- A number of questions followed the Nuggets into the NBA playoffs and they've answered them all. The Open Floor podcast talks about Denver and everything they've overcome thus far.
The Denver Nuggets have surprised in the playoffs, overcoming the odds against the Spurs and putting together a valiant comeback against the Blazers that could lead to an appearance in the conference finals. The excellence of Nikola Jokic, Jamal Murray and Gary Harris has been key for a young team facing major questions about how its core would hold up. The Open Floor podcast discusses their run through the tough West and Jokic's ability to lead at such an early stage in his career.
(Listen to the latest Open Floor podcast here. The following transcript has been edited and condensed for clarity.)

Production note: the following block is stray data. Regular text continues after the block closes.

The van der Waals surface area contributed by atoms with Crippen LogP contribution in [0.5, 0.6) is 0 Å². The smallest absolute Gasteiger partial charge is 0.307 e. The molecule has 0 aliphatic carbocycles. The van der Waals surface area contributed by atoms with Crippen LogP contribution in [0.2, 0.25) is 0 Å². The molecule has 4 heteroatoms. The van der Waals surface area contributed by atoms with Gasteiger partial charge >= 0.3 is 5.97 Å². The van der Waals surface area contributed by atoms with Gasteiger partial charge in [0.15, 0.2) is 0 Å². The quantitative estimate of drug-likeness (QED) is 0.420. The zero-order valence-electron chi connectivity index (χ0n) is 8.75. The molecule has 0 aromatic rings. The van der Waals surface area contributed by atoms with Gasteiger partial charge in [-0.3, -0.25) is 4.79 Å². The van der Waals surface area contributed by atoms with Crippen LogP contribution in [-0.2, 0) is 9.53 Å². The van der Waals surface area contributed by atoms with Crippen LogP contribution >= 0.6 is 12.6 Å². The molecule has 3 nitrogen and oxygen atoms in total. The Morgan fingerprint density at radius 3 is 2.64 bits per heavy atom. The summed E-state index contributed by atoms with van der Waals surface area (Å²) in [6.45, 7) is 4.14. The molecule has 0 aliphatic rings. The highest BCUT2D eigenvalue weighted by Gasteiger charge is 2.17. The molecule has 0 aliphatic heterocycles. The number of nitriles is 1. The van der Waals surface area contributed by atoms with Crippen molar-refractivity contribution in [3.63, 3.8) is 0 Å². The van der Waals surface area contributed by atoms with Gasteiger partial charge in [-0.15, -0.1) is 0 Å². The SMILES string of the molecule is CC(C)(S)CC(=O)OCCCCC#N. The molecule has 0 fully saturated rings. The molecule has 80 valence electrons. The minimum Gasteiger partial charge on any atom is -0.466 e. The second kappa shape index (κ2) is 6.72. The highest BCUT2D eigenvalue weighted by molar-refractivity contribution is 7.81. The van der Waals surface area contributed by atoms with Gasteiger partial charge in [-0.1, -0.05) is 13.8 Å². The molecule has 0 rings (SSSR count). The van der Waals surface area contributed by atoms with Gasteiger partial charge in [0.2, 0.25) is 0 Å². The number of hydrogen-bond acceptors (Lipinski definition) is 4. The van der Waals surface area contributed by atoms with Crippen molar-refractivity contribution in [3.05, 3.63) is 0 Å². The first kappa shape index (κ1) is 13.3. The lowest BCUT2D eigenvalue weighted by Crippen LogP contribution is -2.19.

Andrew Sharp: I saw that you wrote that the Nuggets had the most impressive win of the playoffs in Game 4. I said on the last podcast that I just wasn't that interested in that series. That is the final thing that I'm going to be wrong about today because Nuggets-Blazers has been awesome in Game 3 and Game 4. The Nuggets continue to kind of shock the world, I guess.
I don't know if the world is actually paying attention to this team, but every time basketball fans look at them and say, "All right, well it's been a nice run." They continue to come through. So what did you see from them in Game 4?